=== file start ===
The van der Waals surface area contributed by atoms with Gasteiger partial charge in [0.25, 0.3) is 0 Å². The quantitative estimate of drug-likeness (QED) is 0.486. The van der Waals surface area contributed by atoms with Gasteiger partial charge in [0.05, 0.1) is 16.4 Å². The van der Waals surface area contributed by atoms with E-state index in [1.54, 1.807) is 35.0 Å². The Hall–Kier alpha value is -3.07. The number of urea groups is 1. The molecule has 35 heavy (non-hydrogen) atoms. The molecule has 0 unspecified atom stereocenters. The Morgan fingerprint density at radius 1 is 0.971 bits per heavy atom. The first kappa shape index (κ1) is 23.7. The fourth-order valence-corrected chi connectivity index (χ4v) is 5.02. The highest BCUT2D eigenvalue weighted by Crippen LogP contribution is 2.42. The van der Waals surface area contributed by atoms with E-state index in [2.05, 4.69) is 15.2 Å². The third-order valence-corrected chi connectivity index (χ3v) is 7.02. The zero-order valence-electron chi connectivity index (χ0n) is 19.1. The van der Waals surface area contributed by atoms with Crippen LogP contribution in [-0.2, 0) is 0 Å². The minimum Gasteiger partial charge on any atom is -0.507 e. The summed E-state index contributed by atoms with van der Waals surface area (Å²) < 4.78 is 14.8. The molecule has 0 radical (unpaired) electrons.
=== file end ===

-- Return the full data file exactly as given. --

The van der Waals surface area contributed by atoms with Gasteiger partial charge in [0.25, 0.3) is 0 Å². The quantitative estimate of drug-likeness (QED) is 0.486. The van der Waals surface area contributed by atoms with Gasteiger partial charge in [0.05, 0.1) is 16.4 Å². The van der Waals surface area contributed by atoms with E-state index in [1.54, 1.807) is 35.0 Å². The Hall–Kier alpha value is -3.07. The number of urea groups is 1. The molecule has 35 heavy (non-hydrogen) atoms. The molecule has 0 unspecified atom stereocenters. The Morgan fingerprint density at radius 1 is 0.971 bits per heavy atom. The first kappa shape index (κ1) is 23.7. The fourth-order valence-corrected chi connectivity index (χ4v) is 5.02. The highest BCUT2D eigenvalue weighted by Crippen LogP contribution is 2.42. The van der Waals surface area contributed by atoms with E-state index in [2.05, 4.69) is 15.2 Å². The third-order valence-corrected chi connectivity index (χ3v) is 7.02. The zero-order valence-electron chi connectivity index (χ0n) is 19.1. The van der Waals surface area contributed by atoms with Crippen LogP contribution in [-0.2, 0) is 0 Å². The minimum Gasteiger partial charge on any atom is -0.507 e. The summed E-state index contributed by atoms with van der Waals surface area (Å²) < 4.78 is 14.8. The molecule has 0 radical (unpaired) electrons.